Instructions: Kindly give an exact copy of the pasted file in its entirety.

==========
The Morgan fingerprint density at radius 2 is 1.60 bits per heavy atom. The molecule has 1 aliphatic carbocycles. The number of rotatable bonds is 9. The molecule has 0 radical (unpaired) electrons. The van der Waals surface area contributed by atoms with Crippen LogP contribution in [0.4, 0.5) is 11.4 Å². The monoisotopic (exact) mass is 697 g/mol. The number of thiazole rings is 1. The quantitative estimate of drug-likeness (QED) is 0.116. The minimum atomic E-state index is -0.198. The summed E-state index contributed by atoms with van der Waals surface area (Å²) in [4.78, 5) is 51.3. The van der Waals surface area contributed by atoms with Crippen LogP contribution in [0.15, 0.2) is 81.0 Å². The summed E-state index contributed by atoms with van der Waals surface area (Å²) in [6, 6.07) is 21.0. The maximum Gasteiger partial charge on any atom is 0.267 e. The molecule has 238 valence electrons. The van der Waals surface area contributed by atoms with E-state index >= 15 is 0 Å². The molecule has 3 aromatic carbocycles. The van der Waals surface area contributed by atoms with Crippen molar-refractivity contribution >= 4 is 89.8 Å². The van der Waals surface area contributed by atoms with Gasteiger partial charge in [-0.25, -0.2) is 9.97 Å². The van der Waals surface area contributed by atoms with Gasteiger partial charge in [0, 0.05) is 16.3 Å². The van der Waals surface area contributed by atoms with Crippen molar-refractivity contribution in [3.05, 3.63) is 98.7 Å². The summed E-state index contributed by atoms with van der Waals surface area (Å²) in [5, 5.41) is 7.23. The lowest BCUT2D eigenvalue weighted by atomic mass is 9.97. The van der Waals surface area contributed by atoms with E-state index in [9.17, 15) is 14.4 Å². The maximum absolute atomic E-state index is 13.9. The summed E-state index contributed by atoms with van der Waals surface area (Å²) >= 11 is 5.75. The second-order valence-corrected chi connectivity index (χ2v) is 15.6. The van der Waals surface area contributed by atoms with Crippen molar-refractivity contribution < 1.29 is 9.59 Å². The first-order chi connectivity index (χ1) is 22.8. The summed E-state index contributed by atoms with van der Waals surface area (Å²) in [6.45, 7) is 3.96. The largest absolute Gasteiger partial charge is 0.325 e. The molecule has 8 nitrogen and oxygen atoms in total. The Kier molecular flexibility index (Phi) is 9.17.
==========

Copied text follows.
The Morgan fingerprint density at radius 2 is 1.60 bits per heavy atom. The molecule has 1 aliphatic carbocycles. The number of rotatable bonds is 9. The molecule has 0 radical (unpaired) electrons. The van der Waals surface area contributed by atoms with Crippen LogP contribution in [0.4, 0.5) is 11.4 Å². The monoisotopic (exact) mass is 697 g/mol. The number of thiazole rings is 1. The quantitative estimate of drug-likeness (QED) is 0.116. The minimum atomic E-state index is -0.198. The summed E-state index contributed by atoms with van der Waals surface area (Å²) in [4.78, 5) is 51.3. The van der Waals surface area contributed by atoms with Crippen LogP contribution in [0.15, 0.2) is 81.0 Å². The summed E-state index contributed by atoms with van der Waals surface area (Å²) in [6, 6.07) is 21.0. The maximum Gasteiger partial charge on any atom is 0.267 e. The molecule has 238 valence electrons. The van der Waals surface area contributed by atoms with E-state index >= 15 is 0 Å². The molecule has 3 aromatic carbocycles. The van der Waals surface area contributed by atoms with Crippen molar-refractivity contribution >= 4 is 89.8 Å². The van der Waals surface area contributed by atoms with Gasteiger partial charge in [-0.25, -0.2) is 9.97 Å². The van der Waals surface area contributed by atoms with Gasteiger partial charge in [0, 0.05) is 16.3 Å². The van der Waals surface area contributed by atoms with Crippen molar-refractivity contribution in [3.05, 3.63) is 98.7 Å². The summed E-state index contributed by atoms with van der Waals surface area (Å²) in [5, 5.41) is 7.23. The lowest BCUT2D eigenvalue weighted by atomic mass is 9.97. The van der Waals surface area contributed by atoms with E-state index in [9.17, 15) is 14.4 Å². The maximum absolute atomic E-state index is 13.9. The summed E-state index contributed by atoms with van der Waals surface area (Å²) >= 11 is 5.75. The second-order valence-corrected chi connectivity index (χ2v) is 15.6. The van der Waals surface area contributed by atoms with Crippen molar-refractivity contribution < 1.29 is 9.59 Å². The first-order chi connectivity index (χ1) is 22.8. The summed E-state index contributed by atoms with van der Waals surface area (Å²) in [6.45, 7) is 3.96. The largest absolute Gasteiger partial charge is 0.325 e. The molecule has 8 nitrogen and oxygen atoms in total. The Kier molecular flexibility index (Phi) is 9.17.